Trials, tribulations and lessons of the Lahaina fire coverage

SPJ Region 11 hosted a panel with reporters on the coverage of the natural disaster that transformed the sacred and frequented tourist destination of Lahaina
Hawaii News Now reporter Chelsea Davis tells a SPJ conference audience about her experiences as a reporter in Lahaina during the recent wildfires.
Hawaii News Now reporter Chelsea Davis tells a SPJ conference audience about her experiences as a reporter in Lahaina during the recent wildfires.
Mackenzie Olivo

The fire that ignited passion, unity and pain in the hearts of Hawaii residents posed a plethora of lessons for reporters. Overwhelming and surprising, the Lahaina fire presented a unique opportunity to reporters in Hawaii.

On a panel at UH hosted by the Society of Professional Journalists in Region 11, various stakeholders in Hawaii-based media shared their experiences on reporting and consuming news from the Lahaina fire.

“This is a different kind of story for us than it is for the rest of the world,” said Dave Briscoe, a retired Associated Press reporter. “The hellscape that was created in Hawaii (from Lahaina), it’s still there. It’s even worse than 9/11. It’s not two buildings; it was a whole town of people living all kinds of lives.”

Urgency fueled the mass reporting that occurred after the fire, he said. Local news outlets had reporters on the island before the ignition.

Chelsea Davis, a Hawaii News Now reporter, was one of the first on the story and spoke about the difficulty of having a strong connection to the community. She immediately knew that her role as a reporter was a priority in sharing the severity of damage for the island she holds close to her heart and to the community members she grew up around.

“It’s still so hard to take it all in,” Davis said. “I remember getting stopped by a resident, and you can tell he didn’t trust me. After all, why should he? I was a stranger with a camera, but I explained to him that people who weren’t in Lahaina had no idea what happened or how bad the destruction was. He needed to share what happened on camera, so we could show the world.”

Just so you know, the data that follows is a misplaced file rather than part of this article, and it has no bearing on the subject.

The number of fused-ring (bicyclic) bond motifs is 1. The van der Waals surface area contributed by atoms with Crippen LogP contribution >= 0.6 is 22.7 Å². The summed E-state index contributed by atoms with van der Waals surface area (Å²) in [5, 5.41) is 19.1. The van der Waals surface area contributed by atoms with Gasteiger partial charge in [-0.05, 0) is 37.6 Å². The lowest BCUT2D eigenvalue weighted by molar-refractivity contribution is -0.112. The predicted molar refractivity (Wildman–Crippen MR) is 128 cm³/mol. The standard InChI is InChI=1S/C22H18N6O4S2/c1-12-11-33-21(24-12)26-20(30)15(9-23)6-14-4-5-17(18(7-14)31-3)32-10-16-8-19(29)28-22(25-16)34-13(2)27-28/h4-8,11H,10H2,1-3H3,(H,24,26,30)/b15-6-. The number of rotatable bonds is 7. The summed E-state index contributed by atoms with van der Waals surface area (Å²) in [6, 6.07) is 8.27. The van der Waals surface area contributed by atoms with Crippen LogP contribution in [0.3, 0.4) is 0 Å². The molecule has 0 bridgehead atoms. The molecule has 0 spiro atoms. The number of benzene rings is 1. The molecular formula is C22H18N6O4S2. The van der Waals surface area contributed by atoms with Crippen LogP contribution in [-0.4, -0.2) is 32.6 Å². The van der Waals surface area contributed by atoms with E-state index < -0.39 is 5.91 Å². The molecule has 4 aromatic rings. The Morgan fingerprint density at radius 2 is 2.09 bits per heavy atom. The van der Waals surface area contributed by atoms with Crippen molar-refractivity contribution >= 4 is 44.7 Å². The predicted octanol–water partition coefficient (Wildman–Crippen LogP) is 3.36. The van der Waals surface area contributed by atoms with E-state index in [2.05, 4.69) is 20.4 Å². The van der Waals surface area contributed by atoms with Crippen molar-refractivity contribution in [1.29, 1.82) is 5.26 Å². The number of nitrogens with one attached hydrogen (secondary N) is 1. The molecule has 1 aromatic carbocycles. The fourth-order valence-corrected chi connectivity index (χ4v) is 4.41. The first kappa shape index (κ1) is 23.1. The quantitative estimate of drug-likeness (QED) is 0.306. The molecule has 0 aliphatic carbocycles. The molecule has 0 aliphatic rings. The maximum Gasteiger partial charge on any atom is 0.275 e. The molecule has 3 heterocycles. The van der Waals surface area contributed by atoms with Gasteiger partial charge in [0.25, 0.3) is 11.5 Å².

Being a community member created only a thin barrier between outsider and victim, and in Hawaii, “There’s a different type of respect” said Annalisa Burgos, Hawaii News Now reporter and faculty member in the Journalism program at University of Hawaiʻi at Mānoa. “You don’t come in here as a continental reporter and think that you know everything, even though you have a lot of experience; you show up with humility.”

While uplifting community voices and navigating the situation with a certain sensitivity, panel members said, other lessons presented themselves for both reporters and producers. The role of social media, for example, proved valuable for reporters, panelists said. Submissions of active fires and scenes from Lahaina were everywhere, they added, making social media both an immediate source but a questionable one.

“We relied on what the people were sending us as well as trying to confirm it, talking to them, and trying to get their clearance,” Brenda Salgado, Hawaii News Now’s assistant news director said. “You have to think on your feet, confirm what you’re getting, and move forward with it.”

Videos captured by residents became the center of attention for the international community throughout the duration of the fire, Salgado said. Though instrumental in spreading a message, the lack of service was an obstacle that required an old-fashioned approach.

Knowing there was no method of information transfer, Salgado said she used Starlink for communication, backpacks for resources and company materials that were already on Maui.

Davis added, “Technology failed us in West Maui because everything collapsed. I can see how valuable technology is, but it didn’t work in that case, and that’s when we went back to basics of journalism.”

Disconnected in terms of communication was no obstacle in sharing this story to the state, and eventually the world, panelists said. Coverage of Lahaina spread across continents, leaving watchers dismayed at the sight of such destruction. Though difficult for admirers of the island, some who live within the archipelago confronted the feeling of dismay for those affected.

“We’re separated by islands,” Briscoe said. “You would think we may not be as interconnected as we are, but when anything happens on these islands, we all feel it.”

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